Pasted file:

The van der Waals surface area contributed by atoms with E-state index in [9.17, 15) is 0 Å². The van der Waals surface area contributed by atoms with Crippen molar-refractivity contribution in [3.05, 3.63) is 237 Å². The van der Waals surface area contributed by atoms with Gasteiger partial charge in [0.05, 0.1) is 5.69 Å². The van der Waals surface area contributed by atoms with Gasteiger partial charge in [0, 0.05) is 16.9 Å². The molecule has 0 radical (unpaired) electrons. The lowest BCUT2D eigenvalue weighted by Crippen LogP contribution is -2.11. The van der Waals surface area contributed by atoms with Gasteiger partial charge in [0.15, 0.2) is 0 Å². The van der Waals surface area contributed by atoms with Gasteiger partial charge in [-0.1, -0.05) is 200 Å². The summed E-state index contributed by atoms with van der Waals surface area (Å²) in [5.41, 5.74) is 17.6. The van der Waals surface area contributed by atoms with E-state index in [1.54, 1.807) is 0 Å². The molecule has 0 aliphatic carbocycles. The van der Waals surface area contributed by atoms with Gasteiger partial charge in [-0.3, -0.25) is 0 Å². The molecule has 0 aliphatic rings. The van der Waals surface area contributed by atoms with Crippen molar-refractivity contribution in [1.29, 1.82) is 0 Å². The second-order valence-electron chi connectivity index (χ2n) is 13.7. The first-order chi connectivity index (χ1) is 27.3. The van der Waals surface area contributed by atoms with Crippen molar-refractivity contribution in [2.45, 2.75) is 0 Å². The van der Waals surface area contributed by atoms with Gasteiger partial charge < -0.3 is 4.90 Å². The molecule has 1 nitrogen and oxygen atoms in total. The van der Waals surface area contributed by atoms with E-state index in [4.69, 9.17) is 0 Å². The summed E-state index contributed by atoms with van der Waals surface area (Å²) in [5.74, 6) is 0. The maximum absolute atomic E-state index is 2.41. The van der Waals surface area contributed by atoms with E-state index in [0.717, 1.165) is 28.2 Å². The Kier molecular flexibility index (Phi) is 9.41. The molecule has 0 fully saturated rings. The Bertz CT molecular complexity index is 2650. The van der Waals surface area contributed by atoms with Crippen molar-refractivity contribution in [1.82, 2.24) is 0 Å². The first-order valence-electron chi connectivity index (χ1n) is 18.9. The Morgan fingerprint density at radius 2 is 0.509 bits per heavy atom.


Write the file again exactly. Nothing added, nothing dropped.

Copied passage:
The van der Waals surface area contributed by atoms with E-state index in [9.17, 15) is 0 Å². The van der Waals surface area contributed by atoms with Crippen molar-refractivity contribution in [3.05, 3.63) is 237 Å². The van der Waals surface area contributed by atoms with Gasteiger partial charge in [0.05, 0.1) is 5.69 Å². The van der Waals surface area contributed by atoms with Gasteiger partial charge in [0, 0.05) is 16.9 Å². The molecule has 0 radical (unpaired) electrons. The lowest BCUT2D eigenvalue weighted by Crippen LogP contribution is -2.11. The van der Waals surface area contributed by atoms with Gasteiger partial charge in [0.15, 0.2) is 0 Å². The van der Waals surface area contributed by atoms with Gasteiger partial charge in [-0.1, -0.05) is 200 Å². The summed E-state index contributed by atoms with van der Waals surface area (Å²) in [5.41, 5.74) is 17.6. The van der Waals surface area contributed by atoms with E-state index in [1.54, 1.807) is 0 Å². The molecule has 0 aliphatic carbocycles. The van der Waals surface area contributed by atoms with Gasteiger partial charge in [-0.3, -0.25) is 0 Å². The molecule has 0 aliphatic rings. The van der Waals surface area contributed by atoms with Crippen molar-refractivity contribution in [1.29, 1.82) is 0 Å². The second-order valence-electron chi connectivity index (χ2n) is 13.7. The first-order chi connectivity index (χ1) is 27.3. The van der Waals surface area contributed by atoms with Crippen molar-refractivity contribution in [2.45, 2.75) is 0 Å². The van der Waals surface area contributed by atoms with Gasteiger partial charge < -0.3 is 4.90 Å². The molecule has 1 nitrogen and oxygen atoms in total. The van der Waals surface area contributed by atoms with E-state index in [4.69, 9.17) is 0 Å². The summed E-state index contributed by atoms with van der Waals surface area (Å²) in [5.74, 6) is 0. The maximum absolute atomic E-state index is 2.41. The van der Waals surface area contributed by atoms with E-state index in [0.717, 1.165) is 28.2 Å². The Kier molecular flexibility index (Phi) is 9.41. The molecule has 0 fully saturated rings. The Bertz CT molecular complexity index is 2650. The van der Waals surface area contributed by atoms with Crippen molar-refractivity contribution in [1.82, 2.24) is 0 Å². The first-order valence-electron chi connectivity index (χ1n) is 18.9. The Morgan fingerprint density at radius 2 is 0.509 bits per heavy atom.